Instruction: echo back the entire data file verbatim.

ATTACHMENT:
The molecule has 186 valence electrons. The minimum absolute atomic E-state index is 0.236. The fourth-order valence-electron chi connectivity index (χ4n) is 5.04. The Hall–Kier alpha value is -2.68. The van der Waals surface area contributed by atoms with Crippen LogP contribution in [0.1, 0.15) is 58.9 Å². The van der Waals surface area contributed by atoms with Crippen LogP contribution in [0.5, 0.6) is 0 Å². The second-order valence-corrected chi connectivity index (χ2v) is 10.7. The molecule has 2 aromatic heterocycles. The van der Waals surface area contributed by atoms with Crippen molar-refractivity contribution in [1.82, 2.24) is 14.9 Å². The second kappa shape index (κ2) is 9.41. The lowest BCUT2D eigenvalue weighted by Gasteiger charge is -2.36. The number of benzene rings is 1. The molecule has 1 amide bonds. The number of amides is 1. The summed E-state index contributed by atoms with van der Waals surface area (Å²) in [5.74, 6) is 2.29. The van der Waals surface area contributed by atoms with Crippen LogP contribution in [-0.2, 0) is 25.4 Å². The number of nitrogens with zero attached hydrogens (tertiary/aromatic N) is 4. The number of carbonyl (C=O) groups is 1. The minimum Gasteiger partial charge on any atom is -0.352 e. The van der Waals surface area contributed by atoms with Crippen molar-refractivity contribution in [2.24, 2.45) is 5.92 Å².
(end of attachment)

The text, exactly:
The molecule has 186 valence electrons. The minimum absolute atomic E-state index is 0.236. The fourth-order valence-electron chi connectivity index (χ4n) is 5.04. The Hall–Kier alpha value is -2.68. The van der Waals surface area contributed by atoms with Crippen LogP contribution in [0.1, 0.15) is 58.9 Å². The van der Waals surface area contributed by atoms with Crippen LogP contribution in [0.5, 0.6) is 0 Å². The second-order valence-corrected chi connectivity index (χ2v) is 10.7. The molecule has 2 aromatic heterocycles. The van der Waals surface area contributed by atoms with Crippen molar-refractivity contribution in [1.82, 2.24) is 14.9 Å². The second kappa shape index (κ2) is 9.41. The lowest BCUT2D eigenvalue weighted by Gasteiger charge is -2.36. The number of benzene rings is 1. The molecule has 1 amide bonds. The number of amides is 1. The summed E-state index contributed by atoms with van der Waals surface area (Å²) in [5.74, 6) is 2.29. The van der Waals surface area contributed by atoms with Crippen LogP contribution in [-0.2, 0) is 25.4 Å². The number of nitrogens with zero attached hydrogens (tertiary/aromatic N) is 4. The number of carbonyl (C=O) groups is 1. The minimum Gasteiger partial charge on any atom is -0.352 e. The van der Waals surface area contributed by atoms with Crippen molar-refractivity contribution in [2.24, 2.45) is 5.92 Å².